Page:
Board Governance Dimensions: Which Correlate Most with Positive Organizational Outcomes?

Beyond fulfilling a compliance requirement, board evaluations can be a great tool for helping boards elevate the value they contribute to the organizations they govern. The process for conducting board evaluations usually involves a survey of directors with questions about a range of governance practices.

Evaluating Your Board: Seven Areas to Assess

Conducting an annual evaluation of the board is a requirement of all public listed companies on the New York Stock Exchange and is a strongly encouraged best practice in governance by regulatory bodies throughout the world. The most conscientious and progressive board leaders have moved well beyond a simple check-the-box compliance approach to a more rigorous process that is aimed at identifying ways the board can continually enhance the contribution it makes to the organization it is governing.

C-Suite Preparation for Board Meetings: Do You Know Your ROI?

In the pursuit of good governance, the board of directors of publicly held companies meet four or more times per year, and some board committees meet even more frequently. There is quite a bit written regarding the need for directors to come to these meetings well-prepared, having read the board materials in advance, and ready to contribute their questions, insights, and experience to the dialogue.

What Do Management Teams Want from Their Boards?

Boards and management teams have distinct roles in their partnerships to maximize the success of the enterprises that they lead. Over the past couple years, RHR has conducted board evaluations with more than 200 individual directors and members of management teams who interface with board committees. In the interviews, we asked management teams about their experiences working with directors and for recommendations on how their boards can enhance their value proposition. Here are the some of the things we consistently heard.

Board Evaluation: “Feed-Forward” Instead Of “Feedback”

Corporate board evaluation, now mandated in most economies, has proven contentious and flawed for many companies. Among the problems—evaluation measures the past performance of a board and its members but offers too little intelligence on future improvements. What if board evaluation focused less on “feedback” and more on “feed forward”? In an article in The Corporate Board, Paul Winum, co-head of RHR’s Board & CEO Services practice, gives recommendations for providing feed-forward and suggests a 10-step sequence for conducting a best practice board evaluation.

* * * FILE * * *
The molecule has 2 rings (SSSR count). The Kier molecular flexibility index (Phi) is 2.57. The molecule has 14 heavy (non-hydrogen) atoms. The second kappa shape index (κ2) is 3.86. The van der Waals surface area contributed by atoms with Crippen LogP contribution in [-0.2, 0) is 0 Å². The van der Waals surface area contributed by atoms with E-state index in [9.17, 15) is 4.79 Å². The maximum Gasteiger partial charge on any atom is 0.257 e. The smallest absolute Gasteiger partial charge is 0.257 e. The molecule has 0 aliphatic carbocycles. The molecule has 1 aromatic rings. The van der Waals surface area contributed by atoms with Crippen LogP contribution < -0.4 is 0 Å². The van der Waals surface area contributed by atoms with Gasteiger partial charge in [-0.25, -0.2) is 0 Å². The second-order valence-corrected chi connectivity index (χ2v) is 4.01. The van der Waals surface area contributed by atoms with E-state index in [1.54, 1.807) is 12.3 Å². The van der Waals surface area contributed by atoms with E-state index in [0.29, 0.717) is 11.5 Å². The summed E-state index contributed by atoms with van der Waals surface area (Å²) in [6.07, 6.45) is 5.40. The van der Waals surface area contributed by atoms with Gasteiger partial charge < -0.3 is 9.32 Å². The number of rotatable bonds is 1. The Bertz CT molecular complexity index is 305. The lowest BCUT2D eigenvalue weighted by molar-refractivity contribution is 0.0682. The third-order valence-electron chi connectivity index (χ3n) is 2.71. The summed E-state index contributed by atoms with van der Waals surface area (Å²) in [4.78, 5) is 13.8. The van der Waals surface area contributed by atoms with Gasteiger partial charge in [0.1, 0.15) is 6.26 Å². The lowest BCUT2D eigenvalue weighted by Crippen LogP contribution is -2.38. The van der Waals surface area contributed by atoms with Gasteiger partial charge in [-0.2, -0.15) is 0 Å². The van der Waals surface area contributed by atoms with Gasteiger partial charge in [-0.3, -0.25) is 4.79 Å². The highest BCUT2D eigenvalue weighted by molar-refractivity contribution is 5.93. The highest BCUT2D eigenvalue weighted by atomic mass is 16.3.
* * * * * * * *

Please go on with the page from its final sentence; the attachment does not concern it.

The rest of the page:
Read the piece.

A Breakthrough Alternative to Sourcing Talent

For more than sixty years, the primary resource for companies seeking outside executive talent to fill key roles has been search firms. The search firm business model has been remarkably resistant to change, with both retained and contingency searches costing as much as a third of first year compensation for the hired executive. While these firms offer a valuable service to their clients, there are some significant drawbacks to traditional search beyond the extraordinary fees.

A Different Look at Managing CEO Performance

According to best practices in board evaluations, you should hire an external expert to conduct the process at least every two to three years. This helps uncover subtle issues and opportunities, increase candor, and reduce the risk of a check-the-box approach by introducing different questions, process, and perspective. We are starting to see a similar trend in managing CEO performance.

New Thinking on Board Evaluations: Give Directors Feed-Forward

Since 2009, the New York Stock Exchange has required the boards of listed companies to conduct annual board performance evaluations. The corporate governance codes in Europe all stipulate that annual board evaluations be conducted. And in the UK, the prescription is to use an outside facilitator for that process at least every third year.

How You Too Can Avoid #MeToo: How Boards & CEOs Can Shape Culture

In the past year, there have been scores of reported misconduct in companies across virtually every industry and sector. From Weinstein to Wynn, from Volkswagen to Wells, the behavior of executive leaders has resulted in the dismissal of executive leaders, thousands of lawsuits, and tens of millions of dollars in fines and lost business.


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